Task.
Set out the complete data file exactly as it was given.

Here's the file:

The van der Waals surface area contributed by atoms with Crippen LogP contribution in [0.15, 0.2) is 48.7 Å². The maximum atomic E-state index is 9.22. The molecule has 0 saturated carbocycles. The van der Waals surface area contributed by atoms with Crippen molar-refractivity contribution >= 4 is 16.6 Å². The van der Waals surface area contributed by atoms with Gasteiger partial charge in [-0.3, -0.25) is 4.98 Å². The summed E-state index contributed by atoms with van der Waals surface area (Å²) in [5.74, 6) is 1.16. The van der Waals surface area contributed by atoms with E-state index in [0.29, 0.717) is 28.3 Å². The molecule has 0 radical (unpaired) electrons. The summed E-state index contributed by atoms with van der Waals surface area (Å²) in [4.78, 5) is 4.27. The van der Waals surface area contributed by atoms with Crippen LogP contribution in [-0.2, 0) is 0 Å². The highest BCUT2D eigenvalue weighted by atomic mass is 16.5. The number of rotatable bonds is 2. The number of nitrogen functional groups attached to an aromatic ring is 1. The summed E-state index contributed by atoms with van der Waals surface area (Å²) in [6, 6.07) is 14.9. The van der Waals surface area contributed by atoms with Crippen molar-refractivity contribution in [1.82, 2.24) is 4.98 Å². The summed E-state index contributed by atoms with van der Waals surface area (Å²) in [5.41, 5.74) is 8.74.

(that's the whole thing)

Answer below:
The van der Waals surface area contributed by atoms with Crippen LogP contribution in [0.15, 0.2) is 48.7 Å². The maximum atomic E-state index is 9.22. The molecule has 0 saturated carbocycles. The van der Waals surface area contributed by atoms with Crippen molar-refractivity contribution >= 4 is 16.6 Å². The van der Waals surface area contributed by atoms with Gasteiger partial charge in [-0.3, -0.25) is 4.98 Å². The summed E-state index contributed by atoms with van der Waals surface area (Å²) in [5.74, 6) is 1.16. The van der Waals surface area contributed by atoms with E-state index in [0.29, 0.717) is 28.3 Å². The molecule has 0 radical (unpaired) electrons. The summed E-state index contributed by atoms with van der Waals surface area (Å²) in [4.78, 5) is 4.27. The van der Waals surface area contributed by atoms with Crippen LogP contribution in [-0.2, 0) is 0 Å². The highest BCUT2D eigenvalue weighted by atomic mass is 16.5. The number of rotatable bonds is 2. The number of nitrogen functional groups attached to an aromatic ring is 1. The summed E-state index contributed by atoms with van der Waals surface area (Å²) in [6, 6.07) is 14.9. The van der Waals surface area contributed by atoms with Crippen molar-refractivity contribution in [1.82, 2.24) is 4.98 Å². The summed E-state index contributed by atoms with van der Waals surface area (Å²) in [5.41, 5.74) is 8.74.